Céad billiún fáilte
In the Irish language, we bid visitors ‘céad míle fáilte’ — one hundred thousand welcomes. However, when greeting representatives of the 1.2 billion people of India, to the Global India summit in City Hall on Sunday evening, I felt that perhaps that phrase was not generous enough. So instead, adjusting for demographic inflation, I offered the delegates céad billiún fáilte — one hundred billion welcomes.
With 18 per cent of the world’s population, Indian is among the emerging BRIC economies changing the face of the world, as Anand Sharma, Commerce Minister of India reminded us when he addressed the conference in City Hall on Sunday night.
He also referred to the human connections between us all when he asked for a minute’s silence for the pilgrims who perished in the fierce floods battering northern India.
There are many historic connections which bind us to India, not least our colonial experience.
In that respect, I have my own connection to India: my great-grandfather John McManus served there with the British Army. I joked with our visitors that while I had mixed emotions about that part of my heritage, I’m sure they had mixed emotions about that connection too!
Many Irish teachers were pioneers in Indian education in the 20th century. Indeed, some of the Christian Brothers who taught me were proud of the schools their order had founded in India also. And a few alumni of the CBs were in our audience, including Rashid Kidwai who set up the mammoth Indian NGO Grassroots Trading Network for Women while his wife, and HSBC board member for India Naina Lal Kidwai, recalls with some affection her education by the Loretto nuns.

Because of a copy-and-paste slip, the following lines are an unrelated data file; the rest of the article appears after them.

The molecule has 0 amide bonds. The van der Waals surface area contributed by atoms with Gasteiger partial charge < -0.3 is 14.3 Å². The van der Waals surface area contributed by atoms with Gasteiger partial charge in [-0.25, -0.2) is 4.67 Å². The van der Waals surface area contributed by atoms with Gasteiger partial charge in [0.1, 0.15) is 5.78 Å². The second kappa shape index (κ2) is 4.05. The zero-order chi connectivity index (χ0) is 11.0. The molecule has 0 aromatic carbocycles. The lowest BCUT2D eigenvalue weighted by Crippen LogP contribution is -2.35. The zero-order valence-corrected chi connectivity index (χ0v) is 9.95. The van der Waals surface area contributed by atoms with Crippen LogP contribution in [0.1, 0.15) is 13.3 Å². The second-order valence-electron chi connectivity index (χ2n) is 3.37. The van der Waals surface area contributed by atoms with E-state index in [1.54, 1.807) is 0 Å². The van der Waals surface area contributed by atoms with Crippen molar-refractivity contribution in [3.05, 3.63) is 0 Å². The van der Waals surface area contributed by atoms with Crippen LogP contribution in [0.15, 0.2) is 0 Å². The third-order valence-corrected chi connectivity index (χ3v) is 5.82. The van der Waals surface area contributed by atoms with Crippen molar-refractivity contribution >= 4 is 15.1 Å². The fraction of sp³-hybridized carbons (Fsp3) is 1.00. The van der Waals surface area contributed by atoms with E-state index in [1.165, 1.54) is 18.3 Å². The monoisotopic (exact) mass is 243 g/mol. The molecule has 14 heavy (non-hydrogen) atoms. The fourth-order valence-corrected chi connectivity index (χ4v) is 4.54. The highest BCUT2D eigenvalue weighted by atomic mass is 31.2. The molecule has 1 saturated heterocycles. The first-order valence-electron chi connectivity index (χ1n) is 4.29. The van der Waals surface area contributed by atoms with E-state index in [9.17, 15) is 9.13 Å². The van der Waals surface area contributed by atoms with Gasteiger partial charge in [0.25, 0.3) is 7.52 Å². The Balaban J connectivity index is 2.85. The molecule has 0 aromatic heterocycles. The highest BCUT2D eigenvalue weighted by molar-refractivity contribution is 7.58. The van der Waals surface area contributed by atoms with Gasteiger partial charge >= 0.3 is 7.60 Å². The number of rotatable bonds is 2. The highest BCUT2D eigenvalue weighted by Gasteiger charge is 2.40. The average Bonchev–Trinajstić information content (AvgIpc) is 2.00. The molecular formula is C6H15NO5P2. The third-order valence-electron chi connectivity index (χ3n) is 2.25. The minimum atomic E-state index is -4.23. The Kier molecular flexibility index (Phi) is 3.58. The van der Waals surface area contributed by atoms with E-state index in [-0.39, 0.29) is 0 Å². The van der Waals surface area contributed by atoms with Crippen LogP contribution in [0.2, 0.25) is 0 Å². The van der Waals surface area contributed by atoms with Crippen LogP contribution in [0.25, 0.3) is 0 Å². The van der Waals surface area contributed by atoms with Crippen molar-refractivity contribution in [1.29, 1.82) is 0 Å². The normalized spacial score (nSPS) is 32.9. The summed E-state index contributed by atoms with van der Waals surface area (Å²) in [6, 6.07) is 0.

However, I referenced the past only to use it as a foundation for the future relationships, partnerships and friendships which we wish to build with our guests at the Global India conference. Those future bridges between our peoples will be in technology, in business, in tourism, in further education, and of course through the Indian community of Belfast.
And as we bid our friends goodbye on Tuesday — still mesmerised by the almost surreal circumstance which brings the leaders of the biggest democracy in the world to our city to discuss their future — we also gave a nod to the 10,000 years of civilization which lies beneath modern-day Indian society.
In particular, we pay thanks for the gift of peacemaking and non-violent change which India, through Mahatma Ghandi, gifted to the world. Belfast is a city transformed by the peace of recent years. Today it is a city of boundless possibility and of enormous potential. It is a city where our people have taken to heart the famous advice of Gandhi: “Be the change you want to see in the world.”